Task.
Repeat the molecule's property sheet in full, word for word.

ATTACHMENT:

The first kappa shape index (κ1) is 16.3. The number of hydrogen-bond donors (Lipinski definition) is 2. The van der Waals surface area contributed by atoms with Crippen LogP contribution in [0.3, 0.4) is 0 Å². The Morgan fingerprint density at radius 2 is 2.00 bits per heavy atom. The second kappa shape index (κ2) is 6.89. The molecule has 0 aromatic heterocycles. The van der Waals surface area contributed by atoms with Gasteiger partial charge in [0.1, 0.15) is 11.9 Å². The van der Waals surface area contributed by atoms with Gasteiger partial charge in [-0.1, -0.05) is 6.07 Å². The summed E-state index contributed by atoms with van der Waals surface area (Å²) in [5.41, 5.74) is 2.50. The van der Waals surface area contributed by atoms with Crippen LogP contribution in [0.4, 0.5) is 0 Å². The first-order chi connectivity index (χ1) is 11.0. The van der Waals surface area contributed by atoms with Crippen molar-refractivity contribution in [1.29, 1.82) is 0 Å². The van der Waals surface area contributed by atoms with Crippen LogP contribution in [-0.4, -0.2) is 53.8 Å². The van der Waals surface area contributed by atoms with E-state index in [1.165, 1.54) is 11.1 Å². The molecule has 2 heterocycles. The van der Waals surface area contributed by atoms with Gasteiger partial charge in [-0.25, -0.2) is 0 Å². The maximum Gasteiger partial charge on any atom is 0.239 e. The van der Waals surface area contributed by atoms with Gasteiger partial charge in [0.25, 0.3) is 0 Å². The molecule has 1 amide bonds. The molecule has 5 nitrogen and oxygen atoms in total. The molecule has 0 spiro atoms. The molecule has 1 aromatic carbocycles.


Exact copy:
The first kappa shape index (κ1) is 16.3. The number of hydrogen-bond donors (Lipinski definition) is 2. The van der Waals surface area contributed by atoms with Crippen LogP contribution in [0.3, 0.4) is 0 Å². The Morgan fingerprint density at radius 2 is 2.00 bits per heavy atom. The second kappa shape index (κ2) is 6.89. The molecule has 0 aromatic heterocycles. The van der Waals surface area contributed by atoms with Gasteiger partial charge in [0.1, 0.15) is 11.9 Å². The van der Waals surface area contributed by atoms with Gasteiger partial charge in [-0.1, -0.05) is 6.07 Å². The summed E-state index contributed by atoms with van der Waals surface area (Å²) in [5.41, 5.74) is 2.50. The van der Waals surface area contributed by atoms with Crippen LogP contribution in [0.4, 0.5) is 0 Å². The first-order chi connectivity index (χ1) is 11.0. The van der Waals surface area contributed by atoms with Crippen molar-refractivity contribution in [1.29, 1.82) is 0 Å². The van der Waals surface area contributed by atoms with Crippen LogP contribution in [-0.4, -0.2) is 53.8 Å². The van der Waals surface area contributed by atoms with E-state index in [1.165, 1.54) is 11.1 Å². The molecule has 2 heterocycles. The van der Waals surface area contributed by atoms with Gasteiger partial charge in [-0.25, -0.2) is 0 Å². The maximum Gasteiger partial charge on any atom is 0.239 e. The van der Waals surface area contributed by atoms with Gasteiger partial charge in [0.25, 0.3) is 0 Å². The molecule has 1 amide bonds. The molecule has 5 nitrogen and oxygen atoms in total. The molecule has 0 spiro atoms. The molecule has 1 aromatic carbocycles.